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A state of emergency in Turkey; A continuation of the repression against journalists: Erdogan’s punishing and “witch hunt” knows no boundaries.

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In the failed military coup attempt in Turkey at least 208 people lost their lives and more than 1400 were injured. A state of emergency, which will last for three months, was declared; in a short time, unprecedented purges followed in all segments of society. The crackdown with journalists and the media that talk about the situation in Turkey in a critical way, continued of course, so almost every day there is news on the new violation of media freedoms in Turkey. Two weeks after the coup attempt in the country is faced with a wave of arrests of journalists and at least 131 media outlets have been shut down.

Shortly after the Turkish authorities issued a warrant for the arrest of 42 journalists on July 25 this year, an arrest of 47 more was ordered as part of a wider crackdown with the supporters of the Muslim cleric Fetullah Gulen, accused of being the one behind the failed coup, Reuters reported. “The punishments regard editors and columnists of the newspaper Zaman (which currently doesn’t exist), widely seen as the Gulen movement’s flagship media organisation” said an unnamed government official on Wednesday.

Photo: Arrest of journalist Büşre Erdal/Twitter

Photo: Arrest of journalist Büşre Erdal/Twitter

Critics of president Tayyip Erdogan stress that he’s using the failed coup attempt to stifle dissent and strengthen his authoritarian rule, Reuters writes.

Abdullah Ayasun, former journalist of the newspaper Zaman who is currently in Boston, said for Fairpress he is anxiously keeping track of the events in Turkey through close friends:

Many of my friends are detained. Critically inclined media outlets have completely vanished, there is no room for the voice of criticism. Erdogan’s punishing and “witch hunt” knows no boundaries. Nazli Ilicak, Sahin Alpay and many other journalists have been detained. They are prominent journalists who have spent almost half a century in this profession.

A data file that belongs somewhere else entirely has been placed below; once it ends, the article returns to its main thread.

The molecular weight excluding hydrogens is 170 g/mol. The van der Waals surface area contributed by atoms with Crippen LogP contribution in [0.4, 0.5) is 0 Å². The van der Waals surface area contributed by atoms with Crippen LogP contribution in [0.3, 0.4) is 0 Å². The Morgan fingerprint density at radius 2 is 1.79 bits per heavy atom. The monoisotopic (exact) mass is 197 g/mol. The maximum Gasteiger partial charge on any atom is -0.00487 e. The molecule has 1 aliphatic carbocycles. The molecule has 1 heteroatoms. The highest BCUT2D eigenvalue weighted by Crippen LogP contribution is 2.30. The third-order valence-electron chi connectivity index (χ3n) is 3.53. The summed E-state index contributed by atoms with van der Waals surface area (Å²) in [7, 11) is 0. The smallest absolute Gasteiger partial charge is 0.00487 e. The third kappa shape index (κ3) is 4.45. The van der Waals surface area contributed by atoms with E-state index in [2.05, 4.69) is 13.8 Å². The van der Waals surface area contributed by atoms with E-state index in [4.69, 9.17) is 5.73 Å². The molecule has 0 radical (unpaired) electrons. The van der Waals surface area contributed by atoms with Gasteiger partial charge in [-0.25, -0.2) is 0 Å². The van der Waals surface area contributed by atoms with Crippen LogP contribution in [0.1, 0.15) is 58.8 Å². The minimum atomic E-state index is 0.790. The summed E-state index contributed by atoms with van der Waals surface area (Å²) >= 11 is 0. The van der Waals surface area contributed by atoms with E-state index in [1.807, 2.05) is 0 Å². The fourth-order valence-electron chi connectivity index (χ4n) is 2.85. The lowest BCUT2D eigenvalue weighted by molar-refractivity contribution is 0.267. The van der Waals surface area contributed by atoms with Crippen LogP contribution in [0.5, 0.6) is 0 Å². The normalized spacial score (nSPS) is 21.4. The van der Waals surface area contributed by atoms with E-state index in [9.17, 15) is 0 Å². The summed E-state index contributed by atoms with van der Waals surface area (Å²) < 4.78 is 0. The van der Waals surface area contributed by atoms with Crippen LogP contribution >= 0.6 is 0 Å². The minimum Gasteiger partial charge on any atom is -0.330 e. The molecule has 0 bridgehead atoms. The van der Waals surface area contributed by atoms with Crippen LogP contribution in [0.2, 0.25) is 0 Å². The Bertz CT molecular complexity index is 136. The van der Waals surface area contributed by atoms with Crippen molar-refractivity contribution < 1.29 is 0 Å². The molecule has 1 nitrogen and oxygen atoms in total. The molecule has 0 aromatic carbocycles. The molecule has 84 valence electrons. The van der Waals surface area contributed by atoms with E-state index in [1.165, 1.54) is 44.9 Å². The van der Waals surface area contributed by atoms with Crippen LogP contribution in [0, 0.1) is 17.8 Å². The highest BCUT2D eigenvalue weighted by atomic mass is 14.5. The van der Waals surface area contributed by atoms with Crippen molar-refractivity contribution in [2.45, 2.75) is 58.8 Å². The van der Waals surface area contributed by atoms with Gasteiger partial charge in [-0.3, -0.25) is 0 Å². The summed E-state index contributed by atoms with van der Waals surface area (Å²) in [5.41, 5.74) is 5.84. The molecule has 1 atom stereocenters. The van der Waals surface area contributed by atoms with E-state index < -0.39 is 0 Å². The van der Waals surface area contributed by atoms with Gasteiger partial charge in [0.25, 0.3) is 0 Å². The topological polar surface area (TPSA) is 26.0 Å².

To recall, in March this year the Turkish authorities took over control of the daily newspaper Zaman, a day after the court in Istanbul issued a decision that the Zaman group be put under surveillance. Namely, the Turkish authorities consider the Zaman group, which in addition to the daily newspaper Zaman also owns the newspaper in the English language, Today’s Zaman, and the Cihan news agency, to be close with Fetullah Gulen, Erdogan’s former ally who turned into his fiercest adversary after the corruption scandal at the end of 2013.

As Reuters states, as the reason for the arrests of former journalists of Zaman, Turkish officials assert a suspicion that the journalists are likely to have intimate knowledge of the Gulen network and as such it could benefit the investigation conducted by the government. However, what doesn’t go in support of that is the fact that many of the arrested journalists don’t share the stance of the Gulen religious organisation, which only confirms the suspicions that the failed coup attempt was used for a crackdown with dissenters.

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